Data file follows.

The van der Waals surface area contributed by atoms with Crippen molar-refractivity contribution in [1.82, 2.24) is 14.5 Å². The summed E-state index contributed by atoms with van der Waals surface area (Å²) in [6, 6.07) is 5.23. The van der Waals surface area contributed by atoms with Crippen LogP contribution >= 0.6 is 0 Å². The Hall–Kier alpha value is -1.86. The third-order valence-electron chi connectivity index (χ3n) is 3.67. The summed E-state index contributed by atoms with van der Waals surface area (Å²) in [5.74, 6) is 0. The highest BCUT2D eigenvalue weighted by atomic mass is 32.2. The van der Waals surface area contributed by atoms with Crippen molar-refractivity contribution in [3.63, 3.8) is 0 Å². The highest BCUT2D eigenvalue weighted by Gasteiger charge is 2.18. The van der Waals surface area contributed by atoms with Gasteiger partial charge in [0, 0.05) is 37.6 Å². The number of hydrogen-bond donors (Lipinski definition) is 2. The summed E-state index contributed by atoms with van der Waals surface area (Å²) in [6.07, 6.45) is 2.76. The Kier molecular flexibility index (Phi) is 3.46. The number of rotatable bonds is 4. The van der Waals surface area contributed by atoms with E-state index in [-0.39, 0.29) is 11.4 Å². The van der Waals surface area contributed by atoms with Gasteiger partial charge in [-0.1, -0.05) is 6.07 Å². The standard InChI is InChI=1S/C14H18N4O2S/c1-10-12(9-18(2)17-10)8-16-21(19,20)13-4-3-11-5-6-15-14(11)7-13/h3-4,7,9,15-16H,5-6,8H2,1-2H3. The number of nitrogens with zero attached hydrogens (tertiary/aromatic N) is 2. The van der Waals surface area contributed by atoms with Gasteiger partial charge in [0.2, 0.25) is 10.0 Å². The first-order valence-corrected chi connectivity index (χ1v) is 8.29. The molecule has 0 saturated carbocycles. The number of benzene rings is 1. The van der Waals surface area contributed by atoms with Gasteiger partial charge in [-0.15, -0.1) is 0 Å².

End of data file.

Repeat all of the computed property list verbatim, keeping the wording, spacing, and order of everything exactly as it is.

The van der Waals surface area contributed by atoms with Crippen molar-refractivity contribution in [1.82, 2.24) is 14.5 Å². The summed E-state index contributed by atoms with van der Waals surface area (Å²) in [6, 6.07) is 5.23. The van der Waals surface area contributed by atoms with Crippen LogP contribution >= 0.6 is 0 Å². The Hall–Kier alpha value is -1.86. The third-order valence-electron chi connectivity index (χ3n) is 3.67. The summed E-state index contributed by atoms with van der Waals surface area (Å²) in [5.74, 6) is 0. The highest BCUT2D eigenvalue weighted by atomic mass is 32.2. The van der Waals surface area contributed by atoms with Crippen molar-refractivity contribution in [3.63, 3.8) is 0 Å². The highest BCUT2D eigenvalue weighted by Gasteiger charge is 2.18. The van der Waals surface area contributed by atoms with Gasteiger partial charge in [0, 0.05) is 37.6 Å². The number of hydrogen-bond donors (Lipinski definition) is 2. The summed E-state index contributed by atoms with van der Waals surface area (Å²) in [6.07, 6.45) is 2.76. The Kier molecular flexibility index (Phi) is 3.46. The number of rotatable bonds is 4. The van der Waals surface area contributed by atoms with E-state index in [-0.39, 0.29) is 11.4 Å². The van der Waals surface area contributed by atoms with Gasteiger partial charge in [-0.1, -0.05) is 6.07 Å². The standard InChI is InChI=1S/C14H18N4O2S/c1-10-12(9-18(2)17-10)8-16-21(19,20)13-4-3-11-5-6-15-14(11)7-13/h3-4,7,9,15-16H,5-6,8H2,1-2H3. The number of nitrogens with zero attached hydrogens (tertiary/aromatic N) is 2. The van der Waals surface area contributed by atoms with Gasteiger partial charge in [0.2, 0.25) is 10.0 Å². The first-order valence-corrected chi connectivity index (χ1v) is 8.29. The molecule has 0 saturated carbocycles. The number of benzene rings is 1. The van der Waals surface area contributed by atoms with Gasteiger partial charge in [-0.15, -0.1) is 0 Å².